Presentation on theme: "Success Factors for Struggling Math Students You can help students realize they can do math, and enjoy it too! Presented."— Presentation transcript:
Success Factors for Struggling Math Students You can help students realize they can do math, and enjoy it too! Presented by: Resource Development Services, Edmonton Public Schools By the time they reach high school, some students are convinced that they can't do math. You can build student confidence and engage students in meaningful learning that leads to success.
Building Student Confidence Opportunities for students to master learning tasks, to see successful behaviour modeled by people similar to themselves, to hear teachers verbally commend their ability, and to diffuse their stress reactions will lead to greater self-efficacy. Enhanced self-efficacy will lead to greater motivation and involvement. (Bandura 2000)
Building Student Confidence Glossary and examples like those in the Life Math Student Study Guide Manageable projects and assignments Group work Specific positive encouragement of students’ abilities Test-taking, reading, and learning strategies Predictable classroom routines, procedures, and expectations Using graphic organizers to help students make valid inferences (especially in problem solving) Modeling through activities such as Think-Aloud and Read-Aloud
Building Student Confidence
Engaging & Meaningful Learning Teachers must allow meaningful student participation through project-based learning and student choice. (Krovetz) Finding ways to have students share their culture and talents in and out of the classroom will promote student participation. (Prater 2002)
Engaging & Meaningful Learning Real knowledge of and connection to your students and their outside lives Encourage group and cooperative learning Assessment that matches instruction and curriculum (as encouraged in NCTM Standards) Allow for student choice Engaging classroom instruction Activate prior knowledge
Engaging & Meaningful Learning
Leading Students to Success Engaged students will have dignity and energy and become self-managing and aware. Their classroom will become a caring community. (Harmin 1994) High teacher expectations will be significant factors in student success. (Alberta Learning)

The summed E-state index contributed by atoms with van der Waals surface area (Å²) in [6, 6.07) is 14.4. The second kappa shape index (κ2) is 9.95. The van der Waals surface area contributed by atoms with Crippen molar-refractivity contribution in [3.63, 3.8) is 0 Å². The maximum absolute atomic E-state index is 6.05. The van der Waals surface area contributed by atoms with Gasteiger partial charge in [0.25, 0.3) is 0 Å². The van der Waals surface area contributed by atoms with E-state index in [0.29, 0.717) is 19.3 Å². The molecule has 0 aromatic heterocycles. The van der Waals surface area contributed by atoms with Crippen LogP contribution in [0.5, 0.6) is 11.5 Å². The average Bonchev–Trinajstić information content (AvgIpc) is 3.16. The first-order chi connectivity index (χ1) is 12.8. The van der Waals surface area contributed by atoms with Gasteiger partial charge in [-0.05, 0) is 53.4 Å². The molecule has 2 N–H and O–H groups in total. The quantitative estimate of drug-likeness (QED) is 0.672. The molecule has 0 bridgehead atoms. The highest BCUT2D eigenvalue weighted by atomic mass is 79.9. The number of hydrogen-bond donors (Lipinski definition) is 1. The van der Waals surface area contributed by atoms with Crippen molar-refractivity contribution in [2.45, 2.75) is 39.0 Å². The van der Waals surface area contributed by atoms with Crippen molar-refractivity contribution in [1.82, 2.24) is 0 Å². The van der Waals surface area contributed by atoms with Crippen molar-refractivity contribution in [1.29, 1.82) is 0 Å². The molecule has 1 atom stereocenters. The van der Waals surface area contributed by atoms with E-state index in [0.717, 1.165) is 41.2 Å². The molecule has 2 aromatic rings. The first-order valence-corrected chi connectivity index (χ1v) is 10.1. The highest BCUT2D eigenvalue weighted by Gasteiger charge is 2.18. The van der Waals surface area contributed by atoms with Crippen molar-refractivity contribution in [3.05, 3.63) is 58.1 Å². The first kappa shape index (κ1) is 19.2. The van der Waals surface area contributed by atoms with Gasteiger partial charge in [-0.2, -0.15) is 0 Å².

Leading Students to Success Offer students an opportunity to get caught up Attendance incentives Smaller homework assignments Tutorials Teaching to a variety of modalities High expectations A positive welcoming attitude “Welcome back, let’s go from here” Flexible programming A balance among appropriate and varied assessment methods
Leading Students to Success
Next Steps 1. Choose one strategy you would like to try with your students. 2. Write yourself a postcard asking if you’ve tried the strategy yet and offering encouragement. 3. Return the postcards to me to mail to you later in the semester.
Next Steps - Further Reading Alberta Learning. (2001). Removing barriers to high school completion – final report. Edmonton, AB, Canada: System Improvement and Reporting Division. Bandura, A. (2000, Summer) Self-Efficacy and the construction of an optimistic self. Reaching today’s youth P18, National Education Service. Harmin, M. (1994). Inspiring active learning, a handbook for teachers. Alexandria, VA: Association for Supervision and Curriculum Development Krovetz, M. L. (1999). Fostering Resiliency: Expecting all students to use their minds and hearts well. Thousand Oaks, CA: Sage. Mackenzie, N. (2005), Reading the Runes. Edmonton, AB, Canada: Resource Development Services. Prater, Loretta P. (2002). Educating all learners, refocusing the comprehensive support model. Springfield, IL: Charles C. Thomas. Resource Development Services. (2004). Real Math. Edmonton, AB, Canada: Resource Development Services Resource Development Services. (2005). Life Math. Edmonton, AB, Canada : Resource Development Services Walker, C. (1999). Pushing the Pencil. Edmonton, AB, Canada: Resource Development Services. Walker, C. (1999). Think Again. Edmonton, AB, Canada: Resource Development Services. Walker, C. & Antaya-Moore, D. (1999). Thinking Tools. Edmonton, AB, Canada: Resource Development Services.